Probably the hardest things to change are the things we don’t realize we’re doing – like invalidating our partner.

Thanks to a plethora of self-help books on relationships, most partners, whether dating, committed or long married, have become aware of the value of listening for improving understanding and connection. Most recognize or are reminded by their partners when they are not listening.

Validation is much more than listening or even active listening. It is a verbal affirmation of another’s right to think or feel a certain way.

“I can see why you felt embarrassed when I said that in front of our friends.”

Most people would feel betrayed in that situation.”

Invalidation

The problem with invalidation, and the reason it is so caustic to relationships, is that it is not simply the absence of validation.

Invalidation is actually the disqualification of another person’s thinking or feelings. It carries the implication that you must be crazy, bad, over-sensitive or inept to feel a certain way.

Invalidation can occur in a number of ways. Often the intent of the partner is not to hurt the other but the impact of the message is disqualifying and critical. For example:

  • Invalidation can be an overt dismissal – although the partner thinks he/she is just giving his rationale.

“I don’t ask your opinion because it takes you too long to make up your mind.”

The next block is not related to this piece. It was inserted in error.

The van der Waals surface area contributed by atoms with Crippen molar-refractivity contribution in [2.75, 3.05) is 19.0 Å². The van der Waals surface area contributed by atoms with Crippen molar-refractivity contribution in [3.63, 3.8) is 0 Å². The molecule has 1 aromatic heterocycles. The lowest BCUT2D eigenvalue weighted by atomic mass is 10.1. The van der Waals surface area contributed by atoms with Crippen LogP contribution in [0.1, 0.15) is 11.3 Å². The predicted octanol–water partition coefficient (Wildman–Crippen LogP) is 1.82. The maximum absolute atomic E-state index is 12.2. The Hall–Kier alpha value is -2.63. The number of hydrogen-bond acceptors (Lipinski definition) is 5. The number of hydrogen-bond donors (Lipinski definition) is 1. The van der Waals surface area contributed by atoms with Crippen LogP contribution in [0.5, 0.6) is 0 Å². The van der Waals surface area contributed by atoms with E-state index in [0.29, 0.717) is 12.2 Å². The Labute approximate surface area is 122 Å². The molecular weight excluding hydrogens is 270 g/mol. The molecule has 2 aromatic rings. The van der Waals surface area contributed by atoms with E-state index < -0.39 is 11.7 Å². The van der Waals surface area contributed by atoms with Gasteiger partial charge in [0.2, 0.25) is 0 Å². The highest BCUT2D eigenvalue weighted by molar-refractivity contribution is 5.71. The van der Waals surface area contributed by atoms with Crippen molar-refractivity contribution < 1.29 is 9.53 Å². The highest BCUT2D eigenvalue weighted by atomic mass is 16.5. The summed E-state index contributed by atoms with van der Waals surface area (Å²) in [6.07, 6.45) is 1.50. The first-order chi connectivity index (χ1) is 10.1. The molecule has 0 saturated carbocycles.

• Invalidation can be a subtle negation of feelings, even though the intent may be to make a partner feel better.

“You’re too sensitive.  It’s ridiculous to react that way.”

  • Invalidation can involve a preemptive attempt to control the real reaction of the partner so he/she will listen.

“Don’t get mad, but I have to tell you something.”

  • Invalidation can involve a public correction or clarification of a partner that actually disqualifies their input.

“Listen, forget what he just said, he has no idea what color tile we want in this kitchen.” 

Impact:

Regardless of intent, invalidating your partner is never a great thing. Being human, most of us have been on both sides of these comments. Hopefully, we catch ourselves, our partner gives us a “WHAT?” look or it is rare enough for both to step over it without looking back.

When invalidation becomes a chronic dynamic between partners, it becomes relationship corrosive. It compromises the mutual trust and respect needed for love and connection. From what I have observed with couples over the years it often unfolds in the following ways:

Some partners absorb the disqualification and negative implication and act into it. They keep their mouths shut. Their self-esteem suffers – no one benefits. There is no partnership.

Some partners retaliate. The result is a pattern of character assassination of each other which never makes possible a viable and safe way to disagree or move on — be it about the kids, the kitchen or the future of the relationship